BY ZOZIE BEATRICE
“Dead?” She stared at his back: garbage can, shoe wrenched from his foot, mp3 case, cell, stapler, alarm clock. Poke. Poke. Kiss. “I’m out of here.” Halfway, her heart crystallized. Once, she’d have watched him sleep for hours, forgetting when he spoke sugar and noticed, noticed. Then
— crash. The alarm clock ringing, the garbage waterfall, spinning, stricken, his face rag-doll smiling, himself bed-edge, arms grasping widely, stupid as a baby’s. “C’mere.” Rubbing his head. Scowling. “Was thinking.” “I know, baby.” Smack.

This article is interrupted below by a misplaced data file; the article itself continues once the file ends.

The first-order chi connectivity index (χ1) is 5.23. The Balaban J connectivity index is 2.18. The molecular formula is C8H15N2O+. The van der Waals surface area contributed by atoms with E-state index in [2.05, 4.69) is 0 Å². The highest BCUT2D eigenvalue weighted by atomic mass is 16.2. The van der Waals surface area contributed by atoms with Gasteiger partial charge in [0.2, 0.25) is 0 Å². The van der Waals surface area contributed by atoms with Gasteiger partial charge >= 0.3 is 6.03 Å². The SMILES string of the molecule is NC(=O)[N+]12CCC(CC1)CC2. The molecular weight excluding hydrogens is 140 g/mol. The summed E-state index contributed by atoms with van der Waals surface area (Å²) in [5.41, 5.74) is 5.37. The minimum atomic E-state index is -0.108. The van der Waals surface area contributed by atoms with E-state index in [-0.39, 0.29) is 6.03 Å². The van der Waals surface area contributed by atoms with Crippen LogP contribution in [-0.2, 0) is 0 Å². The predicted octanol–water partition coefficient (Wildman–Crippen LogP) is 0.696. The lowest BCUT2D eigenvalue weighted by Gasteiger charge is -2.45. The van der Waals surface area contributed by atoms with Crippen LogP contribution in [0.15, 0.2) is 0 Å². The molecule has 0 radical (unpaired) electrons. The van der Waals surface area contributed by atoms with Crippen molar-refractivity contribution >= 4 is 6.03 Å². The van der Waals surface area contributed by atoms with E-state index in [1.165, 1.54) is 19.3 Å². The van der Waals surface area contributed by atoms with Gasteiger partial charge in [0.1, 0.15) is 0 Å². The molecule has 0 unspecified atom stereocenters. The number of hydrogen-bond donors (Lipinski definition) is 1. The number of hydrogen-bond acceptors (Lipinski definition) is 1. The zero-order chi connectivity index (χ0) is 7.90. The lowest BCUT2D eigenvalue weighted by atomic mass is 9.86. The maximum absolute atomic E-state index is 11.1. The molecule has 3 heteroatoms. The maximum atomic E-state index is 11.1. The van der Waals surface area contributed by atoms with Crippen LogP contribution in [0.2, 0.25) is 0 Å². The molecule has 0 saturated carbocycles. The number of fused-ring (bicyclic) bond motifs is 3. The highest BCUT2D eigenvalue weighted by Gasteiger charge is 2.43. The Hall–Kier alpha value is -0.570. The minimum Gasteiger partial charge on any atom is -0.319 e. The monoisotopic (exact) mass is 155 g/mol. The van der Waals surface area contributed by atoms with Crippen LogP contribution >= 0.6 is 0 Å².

Zozie Beatrice is a crazed Milwaukeean and an English major in hiding. She writes more often than she lets on.